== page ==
Under-inflated tyres "bounce" off the ground, leading to abnormal wear of the shoulders and lugs (where only one of the two is worn). Similarly, if you notice more wear on the rear of the lugs, it's a sign that you're driving on under-inflated tyres too often or that you're carrying an excessive load, which has the same effect on your tyres as under-inflation.
Handling and stability when cornering will be impacted. This is because the tyre undergoes deformation that is not compensated for by the pressure, meaning it will likely compress excessively and this will affect stability when turning, especially if your vehicle is loaded. If your vehicle is overloaded, there is a much greater risk of an accident with under-inflated tyres.
The contact surface area between an agricultural tyre and the road will be greater than normal, as will rolling resistance, resulting in fuel loss of up to 5% of your overall consumption, and even more if you're on the road for a long time.
To best preserve your soil, you should use a low-pressure tyre that has been specifically designed for field use and will not be damaged when carrying out such work.
Agricultural tyre technology has made some tremendous advances in recent years, with new reinforced radial structures.
These are tyres with IF (Increased Flexion) or VF (Very High Flexion) casing, which are made using steel structures and offer stronger and more flexible sidewalls.
The figures speak for themselves: an IF tyre can bear up to 20% more load than a standard tyre, and a VF tyre can carry up to a 40% heavier load at equal speeds and distances.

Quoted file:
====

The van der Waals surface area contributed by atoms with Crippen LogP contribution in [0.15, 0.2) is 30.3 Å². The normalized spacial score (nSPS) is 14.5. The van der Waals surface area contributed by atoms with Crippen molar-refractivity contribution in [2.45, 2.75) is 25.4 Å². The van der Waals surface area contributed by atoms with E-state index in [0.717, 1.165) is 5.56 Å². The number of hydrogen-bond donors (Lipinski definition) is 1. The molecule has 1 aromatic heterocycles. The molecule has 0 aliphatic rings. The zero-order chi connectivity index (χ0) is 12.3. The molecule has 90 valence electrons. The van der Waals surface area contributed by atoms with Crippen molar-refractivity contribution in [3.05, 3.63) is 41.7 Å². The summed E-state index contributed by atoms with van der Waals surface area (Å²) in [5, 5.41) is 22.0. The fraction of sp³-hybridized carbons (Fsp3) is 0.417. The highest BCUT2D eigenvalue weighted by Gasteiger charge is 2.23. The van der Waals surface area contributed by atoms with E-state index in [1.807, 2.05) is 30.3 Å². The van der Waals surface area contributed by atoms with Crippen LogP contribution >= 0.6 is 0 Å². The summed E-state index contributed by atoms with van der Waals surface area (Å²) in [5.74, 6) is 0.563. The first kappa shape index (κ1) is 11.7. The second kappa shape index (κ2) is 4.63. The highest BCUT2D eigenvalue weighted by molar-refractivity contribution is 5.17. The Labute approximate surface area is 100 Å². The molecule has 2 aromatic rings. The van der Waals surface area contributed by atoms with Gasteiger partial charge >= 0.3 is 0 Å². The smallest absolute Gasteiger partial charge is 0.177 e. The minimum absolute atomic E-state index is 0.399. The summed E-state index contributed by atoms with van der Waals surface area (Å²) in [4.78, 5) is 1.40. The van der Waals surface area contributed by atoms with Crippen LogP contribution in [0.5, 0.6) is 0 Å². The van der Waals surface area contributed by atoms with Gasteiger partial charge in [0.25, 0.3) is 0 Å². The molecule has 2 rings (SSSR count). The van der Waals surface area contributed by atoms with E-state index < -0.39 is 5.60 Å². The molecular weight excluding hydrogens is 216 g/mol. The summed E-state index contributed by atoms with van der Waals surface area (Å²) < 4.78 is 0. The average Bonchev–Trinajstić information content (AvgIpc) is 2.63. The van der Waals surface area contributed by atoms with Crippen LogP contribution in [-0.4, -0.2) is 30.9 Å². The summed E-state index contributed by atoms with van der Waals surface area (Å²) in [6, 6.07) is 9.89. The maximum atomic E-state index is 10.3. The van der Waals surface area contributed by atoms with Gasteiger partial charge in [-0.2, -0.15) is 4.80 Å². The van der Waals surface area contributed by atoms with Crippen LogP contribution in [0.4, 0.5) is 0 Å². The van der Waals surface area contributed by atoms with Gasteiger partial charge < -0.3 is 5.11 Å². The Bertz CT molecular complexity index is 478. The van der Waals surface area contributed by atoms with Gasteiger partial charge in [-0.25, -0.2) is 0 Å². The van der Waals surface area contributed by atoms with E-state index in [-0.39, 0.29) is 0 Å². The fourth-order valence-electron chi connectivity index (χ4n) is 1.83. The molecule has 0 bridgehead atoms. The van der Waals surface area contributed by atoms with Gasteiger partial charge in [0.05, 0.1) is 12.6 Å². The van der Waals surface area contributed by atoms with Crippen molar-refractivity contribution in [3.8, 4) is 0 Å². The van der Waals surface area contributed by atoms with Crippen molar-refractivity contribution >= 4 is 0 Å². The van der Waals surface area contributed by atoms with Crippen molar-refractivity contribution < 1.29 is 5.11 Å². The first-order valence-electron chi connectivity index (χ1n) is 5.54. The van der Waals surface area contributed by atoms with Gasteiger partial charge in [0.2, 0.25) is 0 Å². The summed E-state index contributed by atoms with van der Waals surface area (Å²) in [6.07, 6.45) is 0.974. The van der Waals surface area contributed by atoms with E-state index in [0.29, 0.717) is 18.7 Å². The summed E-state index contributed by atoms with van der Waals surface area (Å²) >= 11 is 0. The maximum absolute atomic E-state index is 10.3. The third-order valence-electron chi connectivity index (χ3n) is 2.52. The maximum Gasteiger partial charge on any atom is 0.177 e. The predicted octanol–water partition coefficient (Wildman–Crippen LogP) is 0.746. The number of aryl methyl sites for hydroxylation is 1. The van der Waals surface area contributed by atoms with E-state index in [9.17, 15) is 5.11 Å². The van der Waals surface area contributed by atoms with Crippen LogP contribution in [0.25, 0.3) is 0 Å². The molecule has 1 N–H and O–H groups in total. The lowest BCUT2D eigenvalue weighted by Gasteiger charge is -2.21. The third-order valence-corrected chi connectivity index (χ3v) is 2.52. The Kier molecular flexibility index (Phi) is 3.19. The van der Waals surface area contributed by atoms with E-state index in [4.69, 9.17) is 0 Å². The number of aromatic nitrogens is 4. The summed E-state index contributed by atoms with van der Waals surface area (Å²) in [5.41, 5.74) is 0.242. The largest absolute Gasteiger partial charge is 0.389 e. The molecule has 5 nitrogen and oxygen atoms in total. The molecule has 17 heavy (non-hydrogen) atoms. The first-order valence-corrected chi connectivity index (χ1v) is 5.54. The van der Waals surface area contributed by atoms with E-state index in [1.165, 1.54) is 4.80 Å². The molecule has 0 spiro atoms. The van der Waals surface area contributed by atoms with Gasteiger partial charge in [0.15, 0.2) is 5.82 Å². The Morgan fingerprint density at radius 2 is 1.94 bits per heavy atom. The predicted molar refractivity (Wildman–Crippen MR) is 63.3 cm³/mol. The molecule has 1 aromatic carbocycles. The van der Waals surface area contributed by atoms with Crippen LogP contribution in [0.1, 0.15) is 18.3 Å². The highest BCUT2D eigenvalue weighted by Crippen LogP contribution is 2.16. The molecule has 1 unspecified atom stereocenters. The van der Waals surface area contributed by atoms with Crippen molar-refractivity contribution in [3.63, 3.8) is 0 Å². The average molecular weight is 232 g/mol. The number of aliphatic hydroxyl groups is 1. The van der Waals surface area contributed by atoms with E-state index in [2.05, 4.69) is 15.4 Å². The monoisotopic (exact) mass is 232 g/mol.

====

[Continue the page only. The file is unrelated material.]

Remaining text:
Here's an advantage not to be sniffed at: no more issues linked to incorrect tyre pressure. With VF tyres, there's no longer any need to modify your tyre pressure when moving from one type of terrain to another, or for significant shifts in speed. This upgrade allows ever-busier farmers to save time and have a more comfortable drive, without having to worry whether their tyre pressure is right for the road, deep soil or chalky ground.
VF casing can go down to 0.8 bar whereas standard agricultural tyres cannot go below 1.2 bar.
Soil compaction is one of the main concerns of cereal farmers and agricultural contractors.
In terms of agronomy and soil preservation, VF tyres can do no wrong. Thanks to their lower pressure:
Lower tyre pressure, larger soil footprint, higher load index – all the proof you need that VF agricultural tyres can boost your productivity.
Test results and user feedback have shown that this technology makes it possible to treat more than one hectare in a single day – a yield gain that goes hand in hand with your lower fuel consumption.
To learn more and boost your farm's profits, Bridgestone-Agriculture is offering you a free, detailed eBook that explains the essential role your agricultural tyres play in your productivity.
The information contained in this publication is for guidance purpose only. Whilst every effort has been taken in its production, no responsibility can be accepted for any loss or damage arising from any kind of undetected technical or commercial error contained in this content. Any data supplied in this publication is subject to possible revision following the date of publication. Due to the constant advance of tyre technology, the contents of this publication are subject to change without notice.